A frequent criticism made of those in favour of ‘rewilding’ is that they are unable to set conservation targets. If the system is driven by natural processes – if it’s natural, not human-controlled – how can ‘we’ know that the project is a ‘success’?
This seems to be a peculiarly British obsession, which has rubbed off to some extent on other countries through the CBD and its National Biodiversity Strategy and Action Plan requirements. The target-led obsession is displayed most starkly in the UK Biodiversity Action Plan process. Starting in the 90s with the publications of the Biodiversity Challenge Group, UK conservation adopted the idea that each and every habitat, and each and every species that was big enough and cuddly enough to be noticeable, or was in trouble, should have a Habitat Action Plan or a Species Action Plan for it, within which shall be set explicit targets for its area, population, range etc.
The UK BAP process consumed the better part of many careers and thankfully seems to have lost momentum. People got pissed off with so many meetings at which loads of bored souls were set the task of defining precisely how many hectares of CG1 grassland shall be created over the next five years in Purbeck. Or how many Bittern Units were required to ‘deliver’ a fixed number of bitterns in x years. Having gone through such torture, the various action plan groups were then set the task of reviewing all the targets, again and again.
The target-led approach sort of reflects the tight management of habitats and species that characterise UK conservation: most UK wildlife survives on farmland, and usually on patches of ‘old farmland’ spared from agricultural improvement but now in need of very tightly prescribed conservation management to maintain it as it was when the long vanished farming systems sustained it.
By necessity, a Habitat Action Plan for chalk grassland in Purbeck will contain prescriptive targets for maintaining the area of particular chalk grassland sub-communities. We are aiming to ‘lock’ these habitats and their constituent species in place and so to sustain the biodiversity that is assembled within these habitat patches.
This is absolutely right because if we get the management wrong, we run the risk of losing wildlife communities in the only patches of decent habitat remaining. Most terrestrial wildlife in the British lowlands is associated with old pre-industrial-farming systems.
But we also want to expand habitat, and perhaps less fortunate has been the habit of assuming that newly created habitat should take the form of such surviving ‘old farming’ patches – i.e. that we need targets to expand, say, CG1 chalk grassland specifically (rather than just open grassland on calcareous soils). Or hedgerows – we have targets for, and spend a huge amount of cash on, extending the length of old-farming style hedgerows.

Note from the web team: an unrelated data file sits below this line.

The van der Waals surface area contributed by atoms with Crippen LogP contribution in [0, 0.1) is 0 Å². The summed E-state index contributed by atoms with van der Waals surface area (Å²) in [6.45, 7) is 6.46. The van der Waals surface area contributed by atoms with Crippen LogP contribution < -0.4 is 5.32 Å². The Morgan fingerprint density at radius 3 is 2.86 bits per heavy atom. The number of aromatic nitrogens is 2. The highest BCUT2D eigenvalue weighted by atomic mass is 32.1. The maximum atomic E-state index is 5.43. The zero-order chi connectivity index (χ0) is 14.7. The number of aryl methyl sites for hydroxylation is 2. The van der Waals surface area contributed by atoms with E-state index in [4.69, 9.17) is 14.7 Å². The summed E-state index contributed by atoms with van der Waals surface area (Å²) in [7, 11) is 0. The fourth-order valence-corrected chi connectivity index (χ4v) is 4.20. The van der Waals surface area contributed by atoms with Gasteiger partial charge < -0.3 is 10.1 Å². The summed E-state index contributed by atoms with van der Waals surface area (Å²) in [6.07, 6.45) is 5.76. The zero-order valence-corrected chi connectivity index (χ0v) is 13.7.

Perhaps the most extreme (or explicit) example of this target-led approach in the UK is the task set for Natural England (NE) to maintain or restore Sites of Special Scientific Interest at or to ‘Favourable Condition’. To check that NE is delivering on its service-level agreement to government, it instigated Common Standards Monitoring – a process whereby very precise ‘attributes’ were identified for each distinctive habitat type found across the suite of SSSIs in England. So, you have attributes like percentage of bare ground, percentage cover of a given plant species, population size of a given bird species. And, with targets for these attributes set, each and every SSSI unit is monitored now and then.
These kinds of precise target setting exercises sort of work where, as I say, the aim is to ‘lock’ surviving patches of particular old farming habitats in place, with particular plant and animal communities.
Do we need such precise targets when we’re in ‘expansive’ mode – when we’re aiming to expand biodiversity beyond – outside of – old farmland habitat patches?
I’ve just returned from Colombia, where I looked at the efforts of a local conservation charity to secure patches of montane forest habitat critical to the survival of endemic species in areas undergoing active deforestation. Having purchase patches of habitat and added these to their expanding nature reserve network, these conservation charities don’t then set targets for intensive management. These organisations are also acquiring cleared areas between habitat patches. Here, they engage in assisted natural habitat regeneration: basically, they exclude livestock, foster any ‘volunteer’ shrub and tree seedlings that appear, and sometimes harvest seedlings of the less dispersive species from other areas and plant these. Other than that, they allow these areas to develop in their own way, including under the influence of seed dispersers, predators and herbivores . They’re not overly concerned about precisely how the habitat developed, what the population size of a given frog or nematode might be at a given date, etc.
Are the Colombians getting it wrong? And, if it’s right for them for adopt such a relaxed approach to biodiversity recovery, why not us?
I’d argue that it’s right a proper to have pretty explicit targets for the condition of SSSIs and other bits of surviving old farmland of high biodiversity value. I think it would be wrong to abandon tightly prescribed management of these sites – reckless in fact – other than where there’s a good case for doing so.
But I suggest we don’t need to be consumed by endless targets and infinite monitoring in new conservation landscapes – rewilding areas. If we must have targets, maybe ‘area’, i.e. to ‘rewild 5,000ha’, or a ‘target’ population density of a few influential beasts, say ‘roughly x deer per square km capable of supporting roughly x breeding female lynx across xx,000ha’. One could set and monitor such targets without endless target-setting and review meetings, thus freeing up staff time for actually delivering stuff.